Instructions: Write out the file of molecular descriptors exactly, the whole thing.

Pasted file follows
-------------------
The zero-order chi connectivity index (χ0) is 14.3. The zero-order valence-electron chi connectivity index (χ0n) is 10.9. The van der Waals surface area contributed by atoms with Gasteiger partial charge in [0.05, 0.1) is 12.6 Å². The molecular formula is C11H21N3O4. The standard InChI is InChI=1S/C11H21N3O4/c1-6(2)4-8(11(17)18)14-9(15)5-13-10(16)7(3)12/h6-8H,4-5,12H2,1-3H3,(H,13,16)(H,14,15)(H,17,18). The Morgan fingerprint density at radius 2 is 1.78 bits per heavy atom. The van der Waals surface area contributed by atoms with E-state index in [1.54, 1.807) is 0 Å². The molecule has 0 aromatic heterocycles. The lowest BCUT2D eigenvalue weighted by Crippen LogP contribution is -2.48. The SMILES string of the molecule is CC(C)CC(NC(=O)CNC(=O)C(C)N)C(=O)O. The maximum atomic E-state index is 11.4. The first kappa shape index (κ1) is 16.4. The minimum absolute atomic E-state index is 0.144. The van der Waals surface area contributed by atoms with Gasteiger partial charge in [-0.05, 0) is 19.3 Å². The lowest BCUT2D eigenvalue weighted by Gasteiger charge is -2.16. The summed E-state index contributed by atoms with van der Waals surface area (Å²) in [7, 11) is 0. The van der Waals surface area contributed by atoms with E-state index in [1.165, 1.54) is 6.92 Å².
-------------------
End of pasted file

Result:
The zero-order chi connectivity index (χ0) is 14.3. The zero-order valence-electron chi connectivity index (χ0n) is 10.9. The van der Waals surface area contributed by atoms with Gasteiger partial charge in [0.05, 0.1) is 12.6 Å². The molecular formula is C11H21N3O4. The standard InChI is InChI=1S/C11H21N3O4/c1-6(2)4-8(11(17)18)14-9(15)5-13-10(16)7(3)12/h6-8H,4-5,12H2,1-3H3,(H,13,16)(H,14,15)(H,17,18). The Morgan fingerprint density at radius 2 is 1.78 bits per heavy atom. The van der Waals surface area contributed by atoms with E-state index in [1.54, 1.807) is 0 Å². The molecule has 0 aromatic heterocycles. The lowest BCUT2D eigenvalue weighted by Crippen LogP contribution is -2.48. The SMILES string of the molecule is CC(C)CC(NC(=O)CNC(=O)C(C)N)C(=O)O. The maximum atomic E-state index is 11.4. The first kappa shape index (κ1) is 16.4. The minimum absolute atomic E-state index is 0.144. The van der Waals surface area contributed by atoms with Gasteiger partial charge in [-0.05, 0) is 19.3 Å². The lowest BCUT2D eigenvalue weighted by Gasteiger charge is -2.16. The summed E-state index contributed by atoms with van der Waals surface area (Å²) in [7, 11) is 0. The van der Waals surface area contributed by atoms with E-state index in [1.165, 1.54) is 6.92 Å².